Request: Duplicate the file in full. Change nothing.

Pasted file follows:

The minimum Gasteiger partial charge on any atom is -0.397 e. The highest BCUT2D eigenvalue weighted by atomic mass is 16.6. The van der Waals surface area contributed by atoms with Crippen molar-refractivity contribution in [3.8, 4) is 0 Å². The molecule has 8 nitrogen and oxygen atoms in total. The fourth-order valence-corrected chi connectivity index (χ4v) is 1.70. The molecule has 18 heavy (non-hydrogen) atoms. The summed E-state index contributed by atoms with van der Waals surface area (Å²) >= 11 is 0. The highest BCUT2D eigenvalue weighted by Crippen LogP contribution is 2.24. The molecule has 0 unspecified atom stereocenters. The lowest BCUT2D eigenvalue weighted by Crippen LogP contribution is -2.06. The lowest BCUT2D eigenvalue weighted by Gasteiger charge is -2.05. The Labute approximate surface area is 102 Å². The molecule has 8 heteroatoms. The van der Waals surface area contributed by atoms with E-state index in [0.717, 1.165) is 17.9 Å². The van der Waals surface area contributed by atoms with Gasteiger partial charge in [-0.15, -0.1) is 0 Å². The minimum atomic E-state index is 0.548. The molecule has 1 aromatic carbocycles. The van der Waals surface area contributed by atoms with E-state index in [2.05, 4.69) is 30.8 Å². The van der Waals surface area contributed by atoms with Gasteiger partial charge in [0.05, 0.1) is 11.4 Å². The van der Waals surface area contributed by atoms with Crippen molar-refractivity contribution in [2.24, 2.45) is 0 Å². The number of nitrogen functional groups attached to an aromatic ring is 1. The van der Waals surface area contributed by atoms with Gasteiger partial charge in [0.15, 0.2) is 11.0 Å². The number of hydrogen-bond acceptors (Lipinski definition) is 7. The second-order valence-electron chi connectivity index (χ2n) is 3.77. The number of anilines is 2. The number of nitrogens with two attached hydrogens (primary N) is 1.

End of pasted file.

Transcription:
The minimum Gasteiger partial charge on any atom is -0.397 e. The highest BCUT2D eigenvalue weighted by atomic mass is 16.6. The van der Waals surface area contributed by atoms with Crippen molar-refractivity contribution in [3.8, 4) is 0 Å². The molecule has 8 nitrogen and oxygen atoms in total. The fourth-order valence-corrected chi connectivity index (χ4v) is 1.70. The molecule has 18 heavy (non-hydrogen) atoms. The summed E-state index contributed by atoms with van der Waals surface area (Å²) >= 11 is 0. The highest BCUT2D eigenvalue weighted by Crippen LogP contribution is 2.24. The molecule has 0 unspecified atom stereocenters. The lowest BCUT2D eigenvalue weighted by Crippen LogP contribution is -2.06. The lowest BCUT2D eigenvalue weighted by Gasteiger charge is -2.05. The Labute approximate surface area is 102 Å². The molecule has 8 heteroatoms. The van der Waals surface area contributed by atoms with E-state index in [0.717, 1.165) is 17.9 Å². The van der Waals surface area contributed by atoms with Gasteiger partial charge in [-0.15, -0.1) is 0 Å². The minimum atomic E-state index is 0.548. The molecule has 1 aromatic carbocycles. The van der Waals surface area contributed by atoms with E-state index in [2.05, 4.69) is 30.8 Å². The van der Waals surface area contributed by atoms with Gasteiger partial charge in [0.05, 0.1) is 11.4 Å². The van der Waals surface area contributed by atoms with Crippen molar-refractivity contribution in [2.24, 2.45) is 0 Å². The number of nitrogen functional groups attached to an aromatic ring is 1. The van der Waals surface area contributed by atoms with Gasteiger partial charge in [0.15, 0.2) is 11.0 Å². The number of hydrogen-bond acceptors (Lipinski definition) is 7. The second-order valence-electron chi connectivity index (χ2n) is 3.77. The number of anilines is 2. The number of nitrogens with two attached hydrogens (primary N) is 1.